Even if an employer isn't ready to make the leap, brokers aresketching out the path for them to do it. “By educating along theway, when they get that big renewal, they're in a position toimplement,” Cook said. “We had a client that we'd been doing allthis education. They got a 47 percent increase. While they had beenlistening all along the way, they hadn't been expecting toimplement all of this. We got their cost 40 percent below what theywere at. That wouldn't have happened had we not educated for thesix months beforehand.”

Marketer

Standing out from the competition is a must in today'senvironment. While all the panelists recognized the need for acomprehensive marketing strategy, they let the audience in on a fewtricks.

|

“Templates,” DuBois said, referring the audience to a couple ofuseful websites. “Templates for inforgraphics, social media, slidedecks. You're taking your thoughts and putting them on atemplate.”

|

Another helpful shortcut: email marketing programs, such asMailchimp and Hubspot, which allow for creating and scheduling aseries of emails. “It makes it as easy for you as possible butstill looking professional,” DuBois said.

|

That's a requirement for Allison De Paoli of De PaoliProfessional Services. “I'm a stickler for brand,” she said. ”Ourmarketing automation is consistent, it has a clear voice.Everything is branded the way we want it to look. Get a brand guideand embrace templates.”

Collaborator

With so many additional roles to play, there just aren't enoughhours in the day for brokers to master everything. Thus,collaboration has become an essential part of survival in today'sworld.

|

“We collaborate with a number of other advisors, and we're atalkative bunch,” De Paoli said. “One learns something and somebodyelse learns something, and it's like wildfire.”

|

“There's no question that the prof growth and growth of ouragency is the result of collaboration of many people in theindustry, including our vendor partners,” Berkowitz agreed. “It'snatural. I would encourage going outside of the industry, findinggroups that can hold you accountable, other business owners.”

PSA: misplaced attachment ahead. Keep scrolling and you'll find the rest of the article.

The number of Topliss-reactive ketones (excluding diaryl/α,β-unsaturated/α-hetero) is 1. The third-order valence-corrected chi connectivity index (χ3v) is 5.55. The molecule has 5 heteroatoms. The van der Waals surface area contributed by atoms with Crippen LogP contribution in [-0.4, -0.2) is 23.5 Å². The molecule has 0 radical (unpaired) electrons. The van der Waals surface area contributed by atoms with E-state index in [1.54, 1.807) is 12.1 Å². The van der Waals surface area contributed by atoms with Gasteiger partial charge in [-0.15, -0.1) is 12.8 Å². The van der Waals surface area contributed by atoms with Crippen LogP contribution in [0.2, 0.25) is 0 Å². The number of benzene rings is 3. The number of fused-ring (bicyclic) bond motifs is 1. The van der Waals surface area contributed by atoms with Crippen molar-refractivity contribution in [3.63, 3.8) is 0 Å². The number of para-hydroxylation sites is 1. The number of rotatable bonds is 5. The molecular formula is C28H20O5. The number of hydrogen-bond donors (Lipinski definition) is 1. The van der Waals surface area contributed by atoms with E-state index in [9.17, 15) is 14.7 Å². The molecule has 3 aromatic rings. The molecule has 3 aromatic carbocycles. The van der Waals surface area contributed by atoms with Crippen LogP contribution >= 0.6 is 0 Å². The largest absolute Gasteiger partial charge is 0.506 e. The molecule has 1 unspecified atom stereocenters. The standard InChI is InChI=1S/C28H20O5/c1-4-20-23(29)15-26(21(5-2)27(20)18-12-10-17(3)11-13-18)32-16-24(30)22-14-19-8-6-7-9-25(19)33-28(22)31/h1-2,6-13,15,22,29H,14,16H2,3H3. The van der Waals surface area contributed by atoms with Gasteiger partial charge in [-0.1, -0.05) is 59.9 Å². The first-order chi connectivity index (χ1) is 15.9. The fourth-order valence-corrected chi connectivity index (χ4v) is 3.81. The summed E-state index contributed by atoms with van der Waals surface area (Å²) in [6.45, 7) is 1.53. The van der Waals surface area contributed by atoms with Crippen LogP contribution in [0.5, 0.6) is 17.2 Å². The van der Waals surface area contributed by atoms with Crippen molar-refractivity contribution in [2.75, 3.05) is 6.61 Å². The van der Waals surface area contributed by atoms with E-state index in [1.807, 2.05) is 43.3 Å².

|

Overwhelmed by all of these new hats? It's a lot to take on, butone key the panelists stressed was to take advantage of theresources and tools available–be smart about where and how youspend your time. “Being a successful organization requiresoutsourcing, automation, having a systematic process and executingtime and again,” Berkowitz said. “We have to automate all thejunk.”

|

Read more of our Expo coverage:

Complete your profile to continue reading and get FREE access to BenefitsPRO, part of your ALM digital membership.

  • Critical BenefitsPRO information including cutting edge post-reform success strategies, access to educational webcasts and videos, resources from industry leaders, and informative Newsletters.
  • Exclusive discounts on ALM, BenefitsPRO magazine and BenefitsPRO.com events
  • Access to other award-winning ALM websites including ThinkAdvisor.com and Law.com
Emily Payne

Emily Payne is director, content analytics for ALM's Business & Finance Markets and former managing editor for BenefitsPRO. A Wisconsin native, she has spent the past decade writing and editing for various athletic and fitness publications. She holds an English degree and Business certificate from the University of Wisconsin.